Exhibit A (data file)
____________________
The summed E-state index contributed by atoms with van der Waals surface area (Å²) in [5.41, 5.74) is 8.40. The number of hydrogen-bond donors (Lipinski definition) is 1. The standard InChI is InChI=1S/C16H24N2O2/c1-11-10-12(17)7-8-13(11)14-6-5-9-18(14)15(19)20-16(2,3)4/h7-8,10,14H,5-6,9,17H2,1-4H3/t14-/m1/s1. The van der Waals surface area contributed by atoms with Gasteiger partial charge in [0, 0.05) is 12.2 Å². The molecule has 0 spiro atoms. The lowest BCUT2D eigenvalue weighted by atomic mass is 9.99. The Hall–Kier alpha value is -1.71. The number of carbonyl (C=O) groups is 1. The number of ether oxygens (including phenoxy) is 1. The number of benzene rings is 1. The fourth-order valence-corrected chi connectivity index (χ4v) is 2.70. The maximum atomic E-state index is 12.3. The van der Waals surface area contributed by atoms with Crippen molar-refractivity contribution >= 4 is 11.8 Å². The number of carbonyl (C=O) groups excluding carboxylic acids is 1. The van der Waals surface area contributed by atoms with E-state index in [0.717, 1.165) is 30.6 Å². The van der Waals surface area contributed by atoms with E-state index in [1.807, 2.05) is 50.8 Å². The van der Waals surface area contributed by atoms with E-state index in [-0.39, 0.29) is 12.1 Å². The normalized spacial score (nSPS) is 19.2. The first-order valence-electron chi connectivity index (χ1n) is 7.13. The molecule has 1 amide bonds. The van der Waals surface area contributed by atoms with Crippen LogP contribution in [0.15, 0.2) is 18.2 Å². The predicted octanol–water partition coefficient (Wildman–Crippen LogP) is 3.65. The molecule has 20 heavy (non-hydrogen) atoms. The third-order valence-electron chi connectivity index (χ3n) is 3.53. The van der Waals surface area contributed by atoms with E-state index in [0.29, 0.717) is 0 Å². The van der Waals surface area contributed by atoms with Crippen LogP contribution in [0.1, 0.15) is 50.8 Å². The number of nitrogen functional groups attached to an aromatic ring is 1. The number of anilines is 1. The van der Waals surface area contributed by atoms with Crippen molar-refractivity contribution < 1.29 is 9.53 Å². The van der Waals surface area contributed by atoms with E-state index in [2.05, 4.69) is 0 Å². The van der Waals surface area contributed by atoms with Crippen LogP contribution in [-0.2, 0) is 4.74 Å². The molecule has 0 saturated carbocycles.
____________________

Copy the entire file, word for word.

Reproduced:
The summed E-state index contributed by atoms with van der Waals surface area (Å²) in [5.41, 5.74) is 8.40. The number of hydrogen-bond donors (Lipinski definition) is 1. The standard InChI is InChI=1S/C16H24N2O2/c1-11-10-12(17)7-8-13(11)14-6-5-9-18(14)15(19)20-16(2,3)4/h7-8,10,14H,5-6,9,17H2,1-4H3/t14-/m1/s1. The van der Waals surface area contributed by atoms with Gasteiger partial charge in [0, 0.05) is 12.2 Å². The molecule has 0 spiro atoms. The lowest BCUT2D eigenvalue weighted by atomic mass is 9.99. The Hall–Kier alpha value is -1.71. The number of carbonyl (C=O) groups is 1. The number of ether oxygens (including phenoxy) is 1. The number of benzene rings is 1. The fourth-order valence-corrected chi connectivity index (χ4v) is 2.70. The maximum atomic E-state index is 12.3. The van der Waals surface area contributed by atoms with Crippen molar-refractivity contribution >= 4 is 11.8 Å². The number of carbonyl (C=O) groups excluding carboxylic acids is 1. The van der Waals surface area contributed by atoms with E-state index in [0.717, 1.165) is 30.6 Å². The van der Waals surface area contributed by atoms with E-state index in [1.807, 2.05) is 50.8 Å². The van der Waals surface area contributed by atoms with E-state index in [-0.39, 0.29) is 12.1 Å². The normalized spacial score (nSPS) is 19.2. The first-order valence-electron chi connectivity index (χ1n) is 7.13. The molecule has 1 amide bonds. The van der Waals surface area contributed by atoms with Crippen LogP contribution in [0.15, 0.2) is 18.2 Å². The predicted octanol–water partition coefficient (Wildman–Crippen LogP) is 3.65. The molecule has 20 heavy (non-hydrogen) atoms. The third-order valence-electron chi connectivity index (χ3n) is 3.53. The van der Waals surface area contributed by atoms with E-state index in [0.29, 0.717) is 0 Å². The van der Waals surface area contributed by atoms with Crippen LogP contribution in [0.1, 0.15) is 50.8 Å². The number of nitrogen functional groups attached to an aromatic ring is 1. The number of anilines is 1. The van der Waals surface area contributed by atoms with Crippen molar-refractivity contribution < 1.29 is 9.53 Å². The van der Waals surface area contributed by atoms with E-state index in [2.05, 4.69) is 0 Å². The van der Waals surface area contributed by atoms with Crippen LogP contribution in [-0.2, 0) is 4.74 Å². The molecule has 0 saturated carbocycles.